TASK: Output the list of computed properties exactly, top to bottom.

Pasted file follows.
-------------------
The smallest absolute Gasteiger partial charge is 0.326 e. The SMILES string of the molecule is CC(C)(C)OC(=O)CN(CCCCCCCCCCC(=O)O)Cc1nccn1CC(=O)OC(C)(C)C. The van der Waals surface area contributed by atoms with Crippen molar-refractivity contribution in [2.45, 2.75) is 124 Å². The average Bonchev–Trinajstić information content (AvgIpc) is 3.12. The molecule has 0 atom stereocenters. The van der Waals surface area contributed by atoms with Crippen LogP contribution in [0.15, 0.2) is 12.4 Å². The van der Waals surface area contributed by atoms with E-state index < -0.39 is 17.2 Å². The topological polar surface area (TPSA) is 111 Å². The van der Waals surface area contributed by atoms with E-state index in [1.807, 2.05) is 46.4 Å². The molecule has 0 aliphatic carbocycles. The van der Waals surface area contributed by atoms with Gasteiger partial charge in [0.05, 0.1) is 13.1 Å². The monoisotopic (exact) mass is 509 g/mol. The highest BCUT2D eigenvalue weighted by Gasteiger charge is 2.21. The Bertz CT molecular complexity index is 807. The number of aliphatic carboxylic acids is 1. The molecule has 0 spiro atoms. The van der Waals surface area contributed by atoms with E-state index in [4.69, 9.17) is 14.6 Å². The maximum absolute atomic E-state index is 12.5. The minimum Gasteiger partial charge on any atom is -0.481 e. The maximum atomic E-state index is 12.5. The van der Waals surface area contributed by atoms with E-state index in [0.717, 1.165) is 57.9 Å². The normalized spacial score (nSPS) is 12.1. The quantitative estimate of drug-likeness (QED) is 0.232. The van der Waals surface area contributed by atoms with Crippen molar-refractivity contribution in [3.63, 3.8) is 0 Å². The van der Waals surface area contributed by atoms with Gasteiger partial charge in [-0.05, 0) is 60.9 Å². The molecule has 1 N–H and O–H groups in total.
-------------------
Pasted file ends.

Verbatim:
The smallest absolute Gasteiger partial charge is 0.326 e. The SMILES string of the molecule is CC(C)(C)OC(=O)CN(CCCCCCCCCCC(=O)O)Cc1nccn1CC(=O)OC(C)(C)C. The van der Waals surface area contributed by atoms with Crippen molar-refractivity contribution in [2.45, 2.75) is 124 Å². The average Bonchev–Trinajstić information content (AvgIpc) is 3.12. The molecule has 0 atom stereocenters. The van der Waals surface area contributed by atoms with Crippen LogP contribution in [0.15, 0.2) is 12.4 Å². The van der Waals surface area contributed by atoms with E-state index < -0.39 is 17.2 Å². The topological polar surface area (TPSA) is 111 Å². The van der Waals surface area contributed by atoms with E-state index in [1.807, 2.05) is 46.4 Å². The molecule has 0 aliphatic carbocycles. The van der Waals surface area contributed by atoms with Gasteiger partial charge in [0.05, 0.1) is 13.1 Å². The monoisotopic (exact) mass is 509 g/mol. The highest BCUT2D eigenvalue weighted by Gasteiger charge is 2.21. The Bertz CT molecular complexity index is 807. The number of aliphatic carboxylic acids is 1. The molecule has 0 spiro atoms. The van der Waals surface area contributed by atoms with E-state index in [4.69, 9.17) is 14.6 Å². The maximum absolute atomic E-state index is 12.5. The minimum Gasteiger partial charge on any atom is -0.481 e. The maximum atomic E-state index is 12.5. The van der Waals surface area contributed by atoms with E-state index in [0.717, 1.165) is 57.9 Å². The normalized spacial score (nSPS) is 12.1. The quantitative estimate of drug-likeness (QED) is 0.232. The van der Waals surface area contributed by atoms with Crippen molar-refractivity contribution in [3.63, 3.8) is 0 Å². The van der Waals surface area contributed by atoms with Gasteiger partial charge in [-0.05, 0) is 60.9 Å². The molecule has 1 N–H and O–H groups in total.